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Teachers have faced some uncertainty during the last few years of economic recession. Many school districts got a boost from federal stimulus funding, while others were forced to shed jobs due to cash-strapped city and state budgets. And public schools weren't the only ones facing challenges. Many private schools saw their endowments shrink during the lean years.
Now that the economy is on the mend, prospective teachers might be wondering whether the profession offers the kind of stability and growth they're looking for. New numbers out from the U.S. Bureau of Labor Statistics (BLS) show that some teaching jobs are poised for growth.
According to employment projections released in February, education, training and library occupations will add 1.4 million new jobs between 2010 and 2020, for a total growth of about 15.3 percent. (The average growth rate across all occupations is around 14 percent.)
That makes teaching, training and library services the sixth fastest-growing occupational group. Most of the jobs will be in public schools. However, growth will be faster in private schools, all the way from elementary school through the university level, the BLS notes. In addition, three types of teachers -- post-secondary teachers, elementary school teachers and teacher assistants -- made the list of the 30 fastest-growing jobs over the projections decade.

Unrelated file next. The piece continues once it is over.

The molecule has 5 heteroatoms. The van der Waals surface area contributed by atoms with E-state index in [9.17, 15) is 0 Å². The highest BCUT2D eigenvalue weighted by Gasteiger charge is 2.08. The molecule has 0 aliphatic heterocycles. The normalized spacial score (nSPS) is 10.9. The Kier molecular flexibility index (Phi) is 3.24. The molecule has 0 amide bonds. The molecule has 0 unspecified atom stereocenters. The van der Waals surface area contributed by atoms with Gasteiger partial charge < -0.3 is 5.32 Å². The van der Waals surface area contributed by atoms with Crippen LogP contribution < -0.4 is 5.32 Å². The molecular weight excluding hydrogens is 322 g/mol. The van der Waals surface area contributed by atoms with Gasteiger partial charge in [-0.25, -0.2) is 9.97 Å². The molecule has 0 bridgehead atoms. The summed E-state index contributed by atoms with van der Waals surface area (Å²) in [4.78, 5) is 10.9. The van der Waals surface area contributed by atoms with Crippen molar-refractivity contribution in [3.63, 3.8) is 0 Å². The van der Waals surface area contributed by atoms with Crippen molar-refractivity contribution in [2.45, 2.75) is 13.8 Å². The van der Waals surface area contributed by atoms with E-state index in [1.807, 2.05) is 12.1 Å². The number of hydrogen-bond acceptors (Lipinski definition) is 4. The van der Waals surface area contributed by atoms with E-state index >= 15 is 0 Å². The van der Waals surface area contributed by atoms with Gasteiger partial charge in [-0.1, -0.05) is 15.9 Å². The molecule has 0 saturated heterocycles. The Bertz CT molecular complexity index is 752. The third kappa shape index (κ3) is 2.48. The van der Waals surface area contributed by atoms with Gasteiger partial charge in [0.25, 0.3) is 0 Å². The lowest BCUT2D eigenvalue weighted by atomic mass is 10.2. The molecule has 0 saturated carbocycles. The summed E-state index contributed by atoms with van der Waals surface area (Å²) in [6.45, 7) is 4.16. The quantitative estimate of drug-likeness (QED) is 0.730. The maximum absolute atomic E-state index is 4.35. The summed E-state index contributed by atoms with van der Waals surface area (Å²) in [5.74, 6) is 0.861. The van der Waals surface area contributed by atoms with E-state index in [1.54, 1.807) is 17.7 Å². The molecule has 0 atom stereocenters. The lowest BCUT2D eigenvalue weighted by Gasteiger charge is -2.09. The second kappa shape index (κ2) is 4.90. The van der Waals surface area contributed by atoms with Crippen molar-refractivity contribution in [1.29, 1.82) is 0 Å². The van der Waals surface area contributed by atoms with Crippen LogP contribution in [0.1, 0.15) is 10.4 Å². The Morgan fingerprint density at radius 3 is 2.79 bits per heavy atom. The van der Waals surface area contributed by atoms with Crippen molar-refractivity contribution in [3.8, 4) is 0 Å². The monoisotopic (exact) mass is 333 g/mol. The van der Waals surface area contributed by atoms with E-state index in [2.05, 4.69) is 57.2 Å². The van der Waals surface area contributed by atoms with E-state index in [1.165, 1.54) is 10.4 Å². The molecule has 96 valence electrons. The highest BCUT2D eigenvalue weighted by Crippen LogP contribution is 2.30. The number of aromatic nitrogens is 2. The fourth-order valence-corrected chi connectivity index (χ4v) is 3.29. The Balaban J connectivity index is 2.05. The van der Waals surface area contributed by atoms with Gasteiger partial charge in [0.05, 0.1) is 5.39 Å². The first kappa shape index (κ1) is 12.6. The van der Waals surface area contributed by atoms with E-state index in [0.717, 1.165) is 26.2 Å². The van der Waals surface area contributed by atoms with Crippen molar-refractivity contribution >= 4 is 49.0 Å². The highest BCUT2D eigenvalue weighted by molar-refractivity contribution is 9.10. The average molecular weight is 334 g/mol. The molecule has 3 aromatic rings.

1. Post-secondary teachers
Number of new jobs added: 305,700
Growth rate: 17.4 percent
Median annual salary: $45,690
The BLS is projecting a significant bump in new jobs teaching at the post-secondary level ... as if the field didn't have enough perks (summers off, anyone?). Teachers at four-year universities typically divide their time between teaching, research and administrative duties, depending on how high they rank in the academic food chain. Full professors' schedules may tip more heavily toward research, for example, while graduate assistants may devote more time to teaching or lab work. Teachers at two-year or online schools typically focus more of their time on teaching or practical instruction.
2. Elementary school teachers, except special education
Number of new jobs added: 248,800
Growth rate: 16.8 percent
Median annual salary: $51,660
Special education is also a growing field, but elementary ed boasts a larger number of new jobs added. According to the BLS, the nearly 250,000 new teachers will be needed to accommodate rising population growth (which tends to boost enrollments at the primary and secondary levels).
3. Teacher assistants
Number of new jobs added: 191,100
Growth rate: 14.8 percent
Median annual salary: $23,220
Teacher assistants are in growing demand due in part to the rising numbers of students with special needs or limited English. Laws require schools to provide equal educational opportunities for all students, and classroom teachers often can't divide their attention fairly between their mainstream students and those who need extra instructions. Teacher assistants step into the breach, focusing on high-need kids as well as helping with other duties such as standardized testing preparation. According to the BLS' most recently available Occupational Employment Handbook, about 40 percent of teacher assistants work part time. That coupled with modest pay means that turnover tends to be high.
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